There is no peer-reviewed research showing that microplastic litter harms fish or other aquatic life at environmentally relevant levels. (“Peer review” is a widely-accepted scientific validation process in which studies are reviewed and critiqued by fellow scientists.) In addition, a report on plastic litter by the United Nations Environment Programme , found no evidence to conclude that microplastics pose a threat to humans.
One proposed theory is that microplastic particles and fibers act as vectors for transport of persistent organic pollutants (POPs) in the environment, leading to an increase in exposure of aquatic and marine life to toxic pollutants. However, a number of independent studies have found that microplastic does not increase the exposure of wildlife to these attached toxins. It also found that laboratory studies reporting concern about exposure of marine life used unrealistically high levels of microplastic, producing results that do not reflect what actually occurs in the environment.
The industry’s deep commitment to environmental protection drove its response to enacting a voluntary phase-out of microbeads and supporting the passage of laws to formally ban their use, despite the extremely small role they play in microplastic litter. The industry continues to work with environmental NGOs, scientists, policymakers and others, to better understand and find ways to reduce plastic debris in oceans and waterways.
Real solutions must address the leading sources of plastic litter both large and small – especially the large plastic litter that forms massive “garbage patch” islands in oceans. This material harms wildlife that ingest or become entangled in it, as well as ultimately breaking down into microplastic litter.
Finally, solutions must reach well beyond the U.S. and Canada. According to a study by the Trash-Free Seas Alliance, the majority of plastic marine litter comes from improper trash disposal by countries in Asia and the Pacific Rim – particularly China, Indonesia, the Philippines, Thailand, and Vietnam.
Microbeads from personal care products are a minor contributor to aquatic plastic debris:
Essel, R. Engel., L., Carus, M., Ahrens, R.H. 2015. Sources of Microplastics Relevant to Marine Protection in Germany. Report for the Federal Environment Agency, Germany.
Gouin, T., Avalos, J., Brunning, I., Brzuska, K., de Graaf., J., Kaumanns, J., Konning, T., Meyberg, M., Rettinger, K., Schlatter, H., Thomas, J., van Welie, R., Wolf, T. 2015. Use of Micro-Plastic Beads in Cosmetic Products in Europe and their Estimated Emissions to the North Sea Environment. SOFW 141: 40-46.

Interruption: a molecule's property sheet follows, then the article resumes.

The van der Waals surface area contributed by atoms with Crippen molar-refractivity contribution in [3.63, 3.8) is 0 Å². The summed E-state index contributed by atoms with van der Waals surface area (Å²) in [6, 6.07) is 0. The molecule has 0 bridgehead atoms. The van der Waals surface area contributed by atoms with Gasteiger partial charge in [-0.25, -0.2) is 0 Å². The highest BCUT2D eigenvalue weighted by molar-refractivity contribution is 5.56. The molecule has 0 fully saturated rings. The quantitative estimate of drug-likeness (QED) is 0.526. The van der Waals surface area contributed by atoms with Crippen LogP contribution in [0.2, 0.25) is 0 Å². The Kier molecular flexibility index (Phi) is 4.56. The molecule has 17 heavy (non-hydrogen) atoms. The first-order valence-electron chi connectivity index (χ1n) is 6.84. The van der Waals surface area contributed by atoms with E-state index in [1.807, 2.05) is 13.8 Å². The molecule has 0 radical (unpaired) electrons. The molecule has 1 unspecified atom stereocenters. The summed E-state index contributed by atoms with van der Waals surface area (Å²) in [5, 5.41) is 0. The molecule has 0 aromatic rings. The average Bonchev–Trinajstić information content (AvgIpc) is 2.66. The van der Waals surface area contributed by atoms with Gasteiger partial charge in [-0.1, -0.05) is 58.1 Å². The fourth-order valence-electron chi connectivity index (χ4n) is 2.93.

Lassen, C., Hansen, SF., Magnusson, K., Norén, F., Bloch Hartmann, N.I., Jensen, P.R., Nielsen, T.G., Brinch, A. 2015. Microplastics: Occurrence, Effects and Sources of Releases to the Environment in Denmark. Report for Ministry for Environment and Food of Denmark Environmental Protection Agency Environmental, Project No. 1793, 2015.
Sundt, P., Schulze, P.E., Syversen, F. 2015. Sources of Microplastic Pollution to the Marine Environment. Report for Norwegian Environment Agency (Miljødirektoratet), Report No: M-321|2015.
Removal of microplastics by waste water treatment plants:
Carr, S.A., Liu, J., Tesoro, A.G. 2016. Transport and Fate of Microplastic Particles in Wastewater Treatment Plants. Water Research 91: 174-182
Murphy, F., Ewins, C., Carbonnier, F., Quinn, B. 2016. Wastewater Treatment Works (WwTW) as a Source of Microplastics in the Aquatic Environment. Environmental Science and Technology 50 (11): 5800-5808
Microplastics are not a significant threat to the wildlife:
Kaposi, K.L., Mos, B., Kelaher, B.P., Dworjanyn, S.A. 2014. Ingestion of Microplastic has Limited Impact on a Marine Larva. Environmental Science and Technology 48 (3): 1638–1645
Mazurais, D., Ernande, B., Quazuguel, P., Severe, A., Huelvan, C., Madec, L., Mouchel, O., Soudant, P., Robbens, J., Huvet, A., Zambonino-Infante, J. 2015. Evaluation of the Impact of Polyethylene Microbeads Ingestion in European Sea Bass (Dicentrarchus labrax) Larvae. Marine Environmental Research 122: 78-85
Microplastic does not increase the exposure of wildlife to toxins:
Gouin, T., Roche, N., Lohmann, R., Hodges, G. 2011. A Thermodynamic Approach for Assessing the Environmental Exposure of Chemicals Absorbed to Microplastic. Environmental Science and Technology 45 (4): 1466–1472
Koelmans, A.A., Nakir, A., Burton, G.A., Janssen, C.R. 2016. Microplastic as a Vector for Chemicals in the Aquatic Environment. Critical Review and Model-Supported Re-interpretation of Empirical Studies. Environmental Science and Technology 50 (7): 3315-3326